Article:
CARRIAGEWORKS DIRECTOR LISA HAVILAH CALLS ON THE ARTS TO BE ENTREPRENEURIAL AND TAKE RISKS | SMH.COM.AU
May 23, 2016
By Andrew Taylor
Deputy Arts Editor, Sydney Morning Herald
Are the arts too conservative and not ambitious enough? The answer would appear to be yes for Carriageworks director Lisa Havilah, who calls on cultural institutions to take risks and be more entrepreneurial.
She could also have added too expensive compared to Carriageworks, which costs NSW taxpayers less than $2 million a year and is on track to attract a million visitors this year and 2 million by 2021.
At a time of savage funding cuts to the arts, Havilah will call on public museums and performing arts centres to include commercial activities in their programs.
“Arts and culture needs to be deinstitutionalised,” she says. “Collaboration has to be considered core business and the commercial and the public must be constantly colliding in new ways.
“Institutions need to be places that are entrepreneurial, expansive and multi-centred. Survival should never be the aim.”
Havilah also criticises the federal government’s handling of the arts, including funding cuts and the lack of a national arts policy, in a speech she will deliver on Wednesday at the Currency House Creativity and Business breakfast.
“The ongoing lack of a national policy has resulted in unprecedented damage to the sector,” she says in a draft of the speech. “It is not acceptable for the Australia Council who after authoring their strategy a Culturally Ambitious Nation to now be put into a position where they can no longer deliver that strategy to any great degree.
“Is it possible for the Australia Council to remain relevant when their decisions aren’t supported through a broader national policy?”
Havilah will tell the meeting of arts heavyweights at the Museum of Contemporary Art that cultural centres need a radical overhaul to remain relevant. Her speech will outline her experiences in leading Carriageworks, housed in the historic Eveleigh Rail Yards, and previously the Campbelltown Arts Centre.
“Cultural institutions should be radical and participatory,” she says. “They should lie in the heart of their communities, providing moments of great joy and wonder, they should provide pathways, lead social change and create and deliver on our individual and collective ambition. We as a community and as individuals should demand a lot of our institutions.”
Havilah says NSW cultural facilities, big and small, should not look to the major arts institutions for leadership.
“At Campbelltown we never looked to the major institutions for leadership,” she says. “We were our own leaders, not outside the centre, but constructing our own centre. We never attempted to educate anyone and as an institution we never saw ourselves as the professionals with the authoritative voice within our communities.”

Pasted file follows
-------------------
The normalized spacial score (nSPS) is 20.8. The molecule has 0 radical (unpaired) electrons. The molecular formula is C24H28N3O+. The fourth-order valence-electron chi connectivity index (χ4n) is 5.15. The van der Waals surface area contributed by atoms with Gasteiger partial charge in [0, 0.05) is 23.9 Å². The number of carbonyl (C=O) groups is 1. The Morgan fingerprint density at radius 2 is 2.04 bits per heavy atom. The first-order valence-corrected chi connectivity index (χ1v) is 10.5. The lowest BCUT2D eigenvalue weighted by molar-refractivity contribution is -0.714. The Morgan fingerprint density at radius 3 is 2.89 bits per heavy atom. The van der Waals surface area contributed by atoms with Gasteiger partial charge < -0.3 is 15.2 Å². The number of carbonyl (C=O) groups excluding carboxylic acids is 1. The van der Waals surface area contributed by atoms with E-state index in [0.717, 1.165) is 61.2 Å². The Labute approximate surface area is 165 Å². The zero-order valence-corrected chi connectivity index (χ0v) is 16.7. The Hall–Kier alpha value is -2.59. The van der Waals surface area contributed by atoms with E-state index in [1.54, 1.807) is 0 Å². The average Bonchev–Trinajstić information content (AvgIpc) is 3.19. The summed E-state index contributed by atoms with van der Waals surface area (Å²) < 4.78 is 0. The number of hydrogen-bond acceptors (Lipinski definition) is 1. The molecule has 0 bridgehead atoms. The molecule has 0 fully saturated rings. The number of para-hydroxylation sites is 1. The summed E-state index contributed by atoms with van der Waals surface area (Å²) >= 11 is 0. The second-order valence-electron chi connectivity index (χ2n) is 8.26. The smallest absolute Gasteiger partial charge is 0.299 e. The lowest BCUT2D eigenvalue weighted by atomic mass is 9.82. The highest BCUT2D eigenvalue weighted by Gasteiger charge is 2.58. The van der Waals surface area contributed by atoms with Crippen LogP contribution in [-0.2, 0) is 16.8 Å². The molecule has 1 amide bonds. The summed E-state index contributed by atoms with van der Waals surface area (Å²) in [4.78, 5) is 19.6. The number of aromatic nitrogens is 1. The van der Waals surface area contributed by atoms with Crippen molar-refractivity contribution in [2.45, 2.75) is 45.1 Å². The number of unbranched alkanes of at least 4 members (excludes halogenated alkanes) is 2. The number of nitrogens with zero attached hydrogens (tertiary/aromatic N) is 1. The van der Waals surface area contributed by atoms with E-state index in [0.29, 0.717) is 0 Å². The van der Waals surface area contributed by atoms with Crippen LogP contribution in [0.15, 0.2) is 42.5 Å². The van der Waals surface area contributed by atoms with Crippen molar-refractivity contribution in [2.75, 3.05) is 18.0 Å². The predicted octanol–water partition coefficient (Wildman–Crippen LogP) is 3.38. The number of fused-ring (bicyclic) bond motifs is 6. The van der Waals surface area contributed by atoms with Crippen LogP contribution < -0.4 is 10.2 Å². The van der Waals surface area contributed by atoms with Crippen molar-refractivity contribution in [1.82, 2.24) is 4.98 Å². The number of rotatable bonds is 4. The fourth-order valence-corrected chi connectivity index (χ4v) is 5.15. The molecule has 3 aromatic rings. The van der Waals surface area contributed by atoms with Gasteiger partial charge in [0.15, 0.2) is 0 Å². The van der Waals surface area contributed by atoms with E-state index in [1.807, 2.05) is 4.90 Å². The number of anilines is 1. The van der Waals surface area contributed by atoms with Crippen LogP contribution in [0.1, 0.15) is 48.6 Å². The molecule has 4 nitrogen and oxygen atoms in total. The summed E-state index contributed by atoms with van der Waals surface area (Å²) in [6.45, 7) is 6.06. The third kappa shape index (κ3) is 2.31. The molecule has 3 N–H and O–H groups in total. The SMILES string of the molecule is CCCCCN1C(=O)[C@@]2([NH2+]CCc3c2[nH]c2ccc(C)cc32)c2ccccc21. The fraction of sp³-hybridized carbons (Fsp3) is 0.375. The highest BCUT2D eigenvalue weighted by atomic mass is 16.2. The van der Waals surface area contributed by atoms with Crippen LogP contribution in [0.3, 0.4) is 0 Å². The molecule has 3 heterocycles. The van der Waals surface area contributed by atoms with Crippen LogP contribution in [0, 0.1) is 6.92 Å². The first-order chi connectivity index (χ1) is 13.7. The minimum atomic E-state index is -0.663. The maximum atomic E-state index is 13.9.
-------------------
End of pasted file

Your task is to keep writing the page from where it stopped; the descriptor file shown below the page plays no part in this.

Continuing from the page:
Havilah outlines Carriageworks’ business model that ploughs the profit made from hosting major events and programs into its multi-disciplinary artistic program.
She offers words of support to the NSW government, which she says has “clearly articulated its vision and provided opportunities for the sector to deliver outcomes” through its Create in NSW arts and cultural policy”.
“Not everyone agrees with the priorities but everyone is clear on the direction and how they fit or not within a broader policy framework,” she says.
Havilah is critical of the federal government’s shake-up of arts funding, which has delivered large cuts to the Australia Council for the Arts and the creation of the controversial Catalyst funding program.
“Where things fall apart for the arts is when decisions are made by government outside of a consistent policy framework,” Havilah says. “Within a reduced federal resource base for the arts, inconsistently applied policy and government protectionism for parts of the sector result in inequity for some organisations and complacency by those protected.”
Havilah says there is no pathway for smaller arts organisations to join the group of major performing arts companies such as the Australian Ballet and Opera Australia, which have been largely protected from budget cuts.
“Twenty years later those companies are still our major performing arts companies but is that it?” she says. “Will we have the same group of major performing arts companies for another 20 years?”